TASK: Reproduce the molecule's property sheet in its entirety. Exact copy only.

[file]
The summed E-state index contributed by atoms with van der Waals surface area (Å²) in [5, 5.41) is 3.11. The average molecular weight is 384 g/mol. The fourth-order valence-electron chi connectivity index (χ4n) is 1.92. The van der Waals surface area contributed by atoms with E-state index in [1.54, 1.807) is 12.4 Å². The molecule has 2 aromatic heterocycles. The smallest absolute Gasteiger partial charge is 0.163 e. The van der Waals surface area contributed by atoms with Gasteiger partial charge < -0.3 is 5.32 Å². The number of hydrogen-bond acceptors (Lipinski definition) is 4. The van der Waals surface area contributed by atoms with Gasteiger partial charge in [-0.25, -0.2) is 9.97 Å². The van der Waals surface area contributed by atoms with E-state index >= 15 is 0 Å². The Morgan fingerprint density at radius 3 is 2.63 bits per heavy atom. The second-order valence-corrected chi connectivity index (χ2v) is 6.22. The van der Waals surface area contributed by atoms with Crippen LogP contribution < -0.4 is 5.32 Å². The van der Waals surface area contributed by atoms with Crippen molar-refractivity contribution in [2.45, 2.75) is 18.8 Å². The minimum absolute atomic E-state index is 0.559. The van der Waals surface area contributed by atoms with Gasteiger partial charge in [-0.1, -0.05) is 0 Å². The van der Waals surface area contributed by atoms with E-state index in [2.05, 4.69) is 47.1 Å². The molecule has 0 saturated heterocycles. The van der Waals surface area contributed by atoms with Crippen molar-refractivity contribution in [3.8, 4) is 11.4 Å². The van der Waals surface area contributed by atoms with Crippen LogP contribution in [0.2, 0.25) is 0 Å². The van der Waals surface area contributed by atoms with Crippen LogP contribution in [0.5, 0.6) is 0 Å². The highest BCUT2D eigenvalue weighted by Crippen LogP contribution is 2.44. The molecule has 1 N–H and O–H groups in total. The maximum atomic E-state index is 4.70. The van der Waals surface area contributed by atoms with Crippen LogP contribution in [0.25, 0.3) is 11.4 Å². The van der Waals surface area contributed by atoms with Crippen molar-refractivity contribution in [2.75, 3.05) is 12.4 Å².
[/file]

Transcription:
The summed E-state index contributed by atoms with van der Waals surface area (Å²) in [5, 5.41) is 3.11. The average molecular weight is 384 g/mol. The fourth-order valence-electron chi connectivity index (χ4n) is 1.92. The van der Waals surface area contributed by atoms with E-state index in [1.54, 1.807) is 12.4 Å². The molecule has 2 aromatic heterocycles. The smallest absolute Gasteiger partial charge is 0.163 e. The van der Waals surface area contributed by atoms with Gasteiger partial charge < -0.3 is 5.32 Å². The number of hydrogen-bond acceptors (Lipinski definition) is 4. The van der Waals surface area contributed by atoms with Gasteiger partial charge in [-0.25, -0.2) is 9.97 Å². The van der Waals surface area contributed by atoms with E-state index >= 15 is 0 Å². The Morgan fingerprint density at radius 3 is 2.63 bits per heavy atom. The second-order valence-corrected chi connectivity index (χ2v) is 6.22. The van der Waals surface area contributed by atoms with Crippen LogP contribution < -0.4 is 5.32 Å². The van der Waals surface area contributed by atoms with Crippen molar-refractivity contribution in [2.45, 2.75) is 18.8 Å². The minimum absolute atomic E-state index is 0.559. The van der Waals surface area contributed by atoms with Gasteiger partial charge in [-0.1, -0.05) is 0 Å². The van der Waals surface area contributed by atoms with E-state index in [2.05, 4.69) is 47.1 Å². The molecule has 0 saturated heterocycles. The van der Waals surface area contributed by atoms with Crippen molar-refractivity contribution in [3.8, 4) is 11.4 Å². The van der Waals surface area contributed by atoms with Crippen LogP contribution in [0.2, 0.25) is 0 Å². The van der Waals surface area contributed by atoms with Crippen LogP contribution in [0.5, 0.6) is 0 Å². The highest BCUT2D eigenvalue weighted by Crippen LogP contribution is 2.44. The molecule has 1 N–H and O–H groups in total. The maximum atomic E-state index is 4.70. The van der Waals surface area contributed by atoms with Crippen LogP contribution in [0.25, 0.3) is 11.4 Å². The van der Waals surface area contributed by atoms with Crippen molar-refractivity contribution in [2.75, 3.05) is 12.4 Å².